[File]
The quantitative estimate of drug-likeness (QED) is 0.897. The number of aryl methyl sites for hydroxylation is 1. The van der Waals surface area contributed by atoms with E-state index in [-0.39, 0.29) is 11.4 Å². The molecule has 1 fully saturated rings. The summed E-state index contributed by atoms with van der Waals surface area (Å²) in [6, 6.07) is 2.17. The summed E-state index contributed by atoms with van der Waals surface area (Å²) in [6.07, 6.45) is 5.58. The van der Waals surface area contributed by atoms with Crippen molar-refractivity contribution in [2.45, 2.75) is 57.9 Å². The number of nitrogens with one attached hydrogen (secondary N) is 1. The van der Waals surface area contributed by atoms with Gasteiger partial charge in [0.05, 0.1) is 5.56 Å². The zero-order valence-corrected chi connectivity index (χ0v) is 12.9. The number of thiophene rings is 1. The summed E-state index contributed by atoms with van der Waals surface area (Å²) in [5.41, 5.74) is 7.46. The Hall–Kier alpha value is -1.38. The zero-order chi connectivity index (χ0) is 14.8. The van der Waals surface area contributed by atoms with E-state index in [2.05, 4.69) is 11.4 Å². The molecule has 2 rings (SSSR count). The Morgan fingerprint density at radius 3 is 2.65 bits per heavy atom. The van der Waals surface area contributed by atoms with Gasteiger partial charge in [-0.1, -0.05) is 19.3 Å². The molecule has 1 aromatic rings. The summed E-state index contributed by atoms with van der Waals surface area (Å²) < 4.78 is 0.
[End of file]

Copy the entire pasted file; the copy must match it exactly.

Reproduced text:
The quantitative estimate of drug-likeness (QED) is 0.897. The number of aryl methyl sites for hydroxylation is 1. The van der Waals surface area contributed by atoms with E-state index in [-0.39, 0.29) is 11.4 Å². The molecule has 1 fully saturated rings. The summed E-state index contributed by atoms with van der Waals surface area (Å²) in [6, 6.07) is 2.17. The summed E-state index contributed by atoms with van der Waals surface area (Å²) in [6.07, 6.45) is 5.58. The van der Waals surface area contributed by atoms with Crippen molar-refractivity contribution in [2.45, 2.75) is 57.9 Å². The number of nitrogens with one attached hydrogen (secondary N) is 1. The van der Waals surface area contributed by atoms with Gasteiger partial charge in [0.05, 0.1) is 5.56 Å². The zero-order valence-corrected chi connectivity index (χ0v) is 12.9. The number of thiophene rings is 1. The summed E-state index contributed by atoms with van der Waals surface area (Å²) in [5.41, 5.74) is 7.46. The Hall–Kier alpha value is -1.38. The zero-order chi connectivity index (χ0) is 14.8. The van der Waals surface area contributed by atoms with E-state index in [2.05, 4.69) is 11.4 Å². The molecule has 2 rings (SSSR count). The Morgan fingerprint density at radius 3 is 2.65 bits per heavy atom. The van der Waals surface area contributed by atoms with Gasteiger partial charge in [-0.1, -0.05) is 19.3 Å². The molecule has 1 aromatic rings. The summed E-state index contributed by atoms with van der Waals surface area (Å²) < 4.78 is 0.